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gunuserfixer
May 23, 2010, 11:18 AM
Anybody know what the mil-spec and/or optimum firing pin

protrusion is on a AR-15/M-16 in 5.45x45/.223 Rem. My new Stag Arms mod. 6L checks @ .026. It's obviously adequate as the rifle was test fired by mfg. ; but is it @ optimum protrusion ?

fastbolt
May 25, 2010, 12:23 PM
Have you checked it with the normal AR firing pin protrusion gauge?
http://www.brownells.com/userdocs/learn/Inst-285%20Protrusion%20Gauge.pdf

Or are you looking for whatever the manufacturer of your particular rifle considers the 'optimal' protrusion instead of the typical Go/No-Go gauge results?

I'm not a gunsmith, but in the 4 armorer classes I've attended for the AR platform over the years (2 of which were Colt classes) it's never been discussed as being necessary to go beyond using the standard gauge to check protrusion.

I'd call the maker of your rifle and ask to speak with a tech or engineer, if you're interested in more specificity.

demigod
May 25, 2010, 01:03 PM
Why are you worried about this? :confused:

In my years of AR shooting, I've never had to, or even thought of measuring this.

gunuserfixer
May 26, 2010, 11:52 AM
demigod: I'm not "worried" ; just a little anal-retentive. Thanks for the concern as to my emotional well-being!

demigod
May 26, 2010, 01:48 PM
I'd let that one go. There's a lot of better stuff to get anal over on the AR platform.:D

gunuserfixer
May 26, 2010, 02:46 PM
"I don't understand/share your concern, therefore your concern is unwarranted" attributed to me 5/26/ 2010

demigod
May 26, 2010, 03:53 PM
I don't understand your reply.... But what I'm getting at is this....

I've been shooting this platform for many years. I've spent an absurd amount of time on the AR related forums over the last 10 years discussing, debating, studying, and even collecting problem data on the AR design.

One thing that is almost never an issue is firing pin protrusion. I may have seen the topic 2 times in the last 10 years, and it wasn't significant enough for the specifics to stick with me. Your Stag is going to be made of parts machined by CMT... A fairly reputable manufacturor who machines parts for many other AR manufacturors. For there to be a firing pin protrusion issue, you'd have to have a dimensionally out of spec bolt or an out of spec firing pin. Both are very rare with good companies like CMT.

If you're not getting pierced primers, or having ignition problems, then I wouldn't be concerned. And even in both of those scenarios, primer protrusion is at the bottom of possible causes.

ogree
May 27, 2010, 02:57 AM
gunuserfixer,

Rule of thumb for any firearm is:
Firing pin protrusion should be no more than half the diameter of the firing pin.
.050 dia. firing pin = .025 protrusion.

Of course very few firearms will have the optimum protrusion, some will have a little more and some a little less.

Gunplummer
May 27, 2010, 06:24 AM
What thumb? Seriously, where did that dimension come from? Anyway, when I was in the military, nothing went out the door with out a gage check. It did not matter what it came in for. I do not ever remember a bad F/pin from anybody in the shop. I am with the other guys, if it is not broke....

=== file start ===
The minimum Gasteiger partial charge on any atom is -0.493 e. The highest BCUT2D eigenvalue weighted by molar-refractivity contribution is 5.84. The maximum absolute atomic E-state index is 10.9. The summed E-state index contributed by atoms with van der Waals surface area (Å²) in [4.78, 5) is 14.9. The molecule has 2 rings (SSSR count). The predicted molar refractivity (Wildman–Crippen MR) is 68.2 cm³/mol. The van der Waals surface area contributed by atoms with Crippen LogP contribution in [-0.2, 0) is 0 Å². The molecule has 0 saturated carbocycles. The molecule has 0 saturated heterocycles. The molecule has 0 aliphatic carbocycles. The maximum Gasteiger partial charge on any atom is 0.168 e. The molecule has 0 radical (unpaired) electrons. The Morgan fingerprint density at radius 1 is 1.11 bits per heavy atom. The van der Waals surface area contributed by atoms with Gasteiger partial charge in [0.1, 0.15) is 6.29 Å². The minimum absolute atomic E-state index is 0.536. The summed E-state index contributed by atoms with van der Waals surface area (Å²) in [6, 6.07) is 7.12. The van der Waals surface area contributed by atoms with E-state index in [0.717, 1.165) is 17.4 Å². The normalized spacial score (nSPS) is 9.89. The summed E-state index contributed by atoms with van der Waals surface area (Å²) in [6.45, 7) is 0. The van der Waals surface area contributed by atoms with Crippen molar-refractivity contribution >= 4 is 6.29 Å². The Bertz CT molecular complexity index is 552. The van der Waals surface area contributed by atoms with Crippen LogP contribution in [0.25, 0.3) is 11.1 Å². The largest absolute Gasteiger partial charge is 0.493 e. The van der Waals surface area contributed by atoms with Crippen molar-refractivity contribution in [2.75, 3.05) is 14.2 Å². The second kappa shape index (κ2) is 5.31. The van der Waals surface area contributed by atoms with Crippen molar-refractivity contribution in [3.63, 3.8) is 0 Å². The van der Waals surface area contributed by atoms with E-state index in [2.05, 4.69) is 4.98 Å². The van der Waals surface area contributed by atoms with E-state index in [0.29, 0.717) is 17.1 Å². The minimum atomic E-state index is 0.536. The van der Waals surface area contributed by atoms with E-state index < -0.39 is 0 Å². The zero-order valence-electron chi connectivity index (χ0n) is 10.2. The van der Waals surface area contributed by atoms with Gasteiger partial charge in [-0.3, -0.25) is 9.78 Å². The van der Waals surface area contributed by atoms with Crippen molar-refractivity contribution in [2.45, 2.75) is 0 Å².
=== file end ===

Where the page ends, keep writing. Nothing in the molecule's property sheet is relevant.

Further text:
fastbolt
May 27, 2010, 01:21 PM
The standard AR-15/M16 firing pin protrusion gauge recommended in my Colt & S&W M&P 15 armorer manuals uses a GO dimension of .036" and a NO-GO dimension of .028".

With the firing pin held firmly forward in the bolt, the end of the firing pin protrusion gauge (or gage, if you prefer) marked "MAX" (GO - 0.36") should pass over the end of the pin without touching it, and the end marked "MIN" (NO-GO - .028") should hit the end of the firing pin and not pass over it.

Just out of curiosity, how are you measuring the .026" protrusion, and why not simply use the appropriate gauge?

FWIW, I've yet to check an AR firing pin with the standard protrusion gauge and have it fail to exhibit the proper protrusion. If I ever do I'll replace the firing pin with one that passes the normal check.

ogree
May 28, 2010, 03:45 AM
Gunplummer,

I referred to it as “Rule of thumb” cause calling such a simple dimension a “formula” has always seemed silly to me. The dimension was taught to me and everyone else in my class in the first semester of college by the instructor in charge of the gunsmithing program I attended. I have always adjusted pin protrusion in this manner and have never had a firearm fail to discharge. This is how the protrusion was adjusted as well when I worked at McMillan Rifle Co.

You guys got me curious so I mic’ed four AR firing pins, 1 ea. measured .059 dia., 2 ea. measured .062 and 1 ea. measured .063. The .062 were DPMS and the other 2 were from unknown manufacturers. I also used a gauge pin to check the firing pin hole in the bolt face of a Bushmaster carrier assy. and that came in at .070, firing pin protrusion was @ .030 on that unit. I had never checked the diameters of pins for an AR before cause it is never an issue with this type of rifle….if a pin breaks, then just throw in another one. They don’t have to be adjusted during assy. as some bolt guns do.

I imagine (in regards to military gauges) that the max (Go) and the minimum (No Go) protrusion on an AR (M4,M-16,etc.) would be to insure that the military never had any misfires cause by too little firing pin protrusion. On a firearm chambered in a non-magnum cartridge….a little too much protrusion wouldn’t cause any undue problems as long as the tip has the correct radius, and I’ve only seen maybe three firearms that had to have the pin reshaped in order to keep them from piercing primers. Being that military ammo can also utilize slightly harder primers, the added length (Go-gauge .036) to the protrusion would also help ensure ignition if the headspace of a particular weapon were at max to begin with.